Kerslake: Progress update 3
We’re now moving through the gears in our response to the Kerslake Review.
Last week saw the arrival at the Council House of the Independent Improvement Panel. Joined by Sir Bob Kerslake, who came along to ensure an effective handover, the Panel had an introductory meeting with the Leader, the Deputy Leader, one or two officer colleagues and myself. The discussion focused on progress with action planning and we were left with some important and useful feedback about how best to shape the document (it’s looking good so far, but there is more to do). Cabinet approval of a full working draft is still slated for 16 February and the Panel indicated that it would undertake a formal review of the plan at its March session, with a view to signing it off if satisfied.
The Boundary Commission also made its first visit last week, arriving on Friday to brief the three political groups and relevant senior officers on the review process that it has been asked to undertake. As you will know from Sir Bob’s report, the Commission will look at the future size of the council (ie how many elected members it should have) and, in doing so, also review the number, size and boundaries of the wards across the city. This work will be completed in time for the first “all out” elections which are due to be held in May 2017.
There was also a round of discussions arranged last week with various people to help inform the ongoing preparation of the plan. In particular, a group of partners met last Wednesday to kick off the thinking about the “city leadership group” recommendation. There will, of course, be much more debate over the coming weeks and months about how best to take forward all the recommendations as we seek to ensure that as broad a set of views as possible are taken into account as we formulate our approach to improvement and implementation.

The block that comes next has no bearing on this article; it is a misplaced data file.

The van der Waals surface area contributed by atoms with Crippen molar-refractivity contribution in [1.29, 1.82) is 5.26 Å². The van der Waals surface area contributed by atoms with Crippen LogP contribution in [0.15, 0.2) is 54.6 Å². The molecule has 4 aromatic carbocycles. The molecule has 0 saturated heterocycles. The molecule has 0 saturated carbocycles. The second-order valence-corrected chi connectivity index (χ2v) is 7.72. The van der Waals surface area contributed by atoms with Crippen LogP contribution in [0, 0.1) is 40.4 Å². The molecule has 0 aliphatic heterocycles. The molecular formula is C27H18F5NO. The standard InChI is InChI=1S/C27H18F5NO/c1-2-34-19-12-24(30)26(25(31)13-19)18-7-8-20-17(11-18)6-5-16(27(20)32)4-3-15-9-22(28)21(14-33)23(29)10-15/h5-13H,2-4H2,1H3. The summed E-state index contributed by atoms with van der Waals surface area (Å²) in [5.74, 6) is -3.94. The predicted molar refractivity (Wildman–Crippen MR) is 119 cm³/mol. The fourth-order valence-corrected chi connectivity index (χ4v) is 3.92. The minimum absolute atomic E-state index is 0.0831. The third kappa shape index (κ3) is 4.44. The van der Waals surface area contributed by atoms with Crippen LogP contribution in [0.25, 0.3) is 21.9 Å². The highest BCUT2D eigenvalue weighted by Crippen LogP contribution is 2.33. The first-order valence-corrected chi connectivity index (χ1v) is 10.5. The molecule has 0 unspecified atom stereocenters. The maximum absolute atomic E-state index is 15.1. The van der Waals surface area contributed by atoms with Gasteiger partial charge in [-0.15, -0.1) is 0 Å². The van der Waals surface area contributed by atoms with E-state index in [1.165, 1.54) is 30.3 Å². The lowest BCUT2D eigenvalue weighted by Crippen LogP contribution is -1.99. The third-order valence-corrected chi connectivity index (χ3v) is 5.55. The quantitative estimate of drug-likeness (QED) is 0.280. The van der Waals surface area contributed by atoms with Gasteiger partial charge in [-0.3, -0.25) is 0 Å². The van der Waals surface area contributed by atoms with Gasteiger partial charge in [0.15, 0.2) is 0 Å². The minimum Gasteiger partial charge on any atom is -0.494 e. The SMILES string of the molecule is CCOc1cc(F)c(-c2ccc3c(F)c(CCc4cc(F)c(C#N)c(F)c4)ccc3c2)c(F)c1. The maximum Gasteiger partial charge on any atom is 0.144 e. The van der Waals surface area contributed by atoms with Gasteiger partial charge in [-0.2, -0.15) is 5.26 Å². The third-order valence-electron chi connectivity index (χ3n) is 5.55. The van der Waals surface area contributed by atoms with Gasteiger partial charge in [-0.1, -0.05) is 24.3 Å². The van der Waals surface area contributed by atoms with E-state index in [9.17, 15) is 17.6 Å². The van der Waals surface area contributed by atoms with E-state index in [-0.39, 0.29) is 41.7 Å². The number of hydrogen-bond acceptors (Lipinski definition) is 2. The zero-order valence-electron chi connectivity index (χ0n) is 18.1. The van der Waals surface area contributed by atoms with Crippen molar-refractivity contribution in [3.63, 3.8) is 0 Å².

In addition to having a keen interest in the plan itself, the Panel has also asked to see the work being done by my team to show how we are going to resource the implementation of the various activities that will address the recommendations. This is an important and challenging piece of analysis. Sir Bob Kerslake indicated in his report that there were significant strategic capacity gaps in the organisation that were holding up progress; working out the best way to address them won’t be easy at a time when we are still experiencing significant reductions in our budget. But this circle will have to squared if we are to make the requisite improvements by the end of the year. Our thinking caps are firmly on our heads.
So, I hope you get a clear sense of the growing pace of planning and preparation for change. And all this in the context of the forthcoming decisions about the 2015/16 Council Business Plan and budget (Full Council on 3 March) and the formulation of our all-embracing “Future Council” programme which set the framework against which we accelerate the process of inventing the new shape of local government here in Birmingham.
So, time to roll our sleeves up, get our heads down and embrace an exciting and demanding period of reform.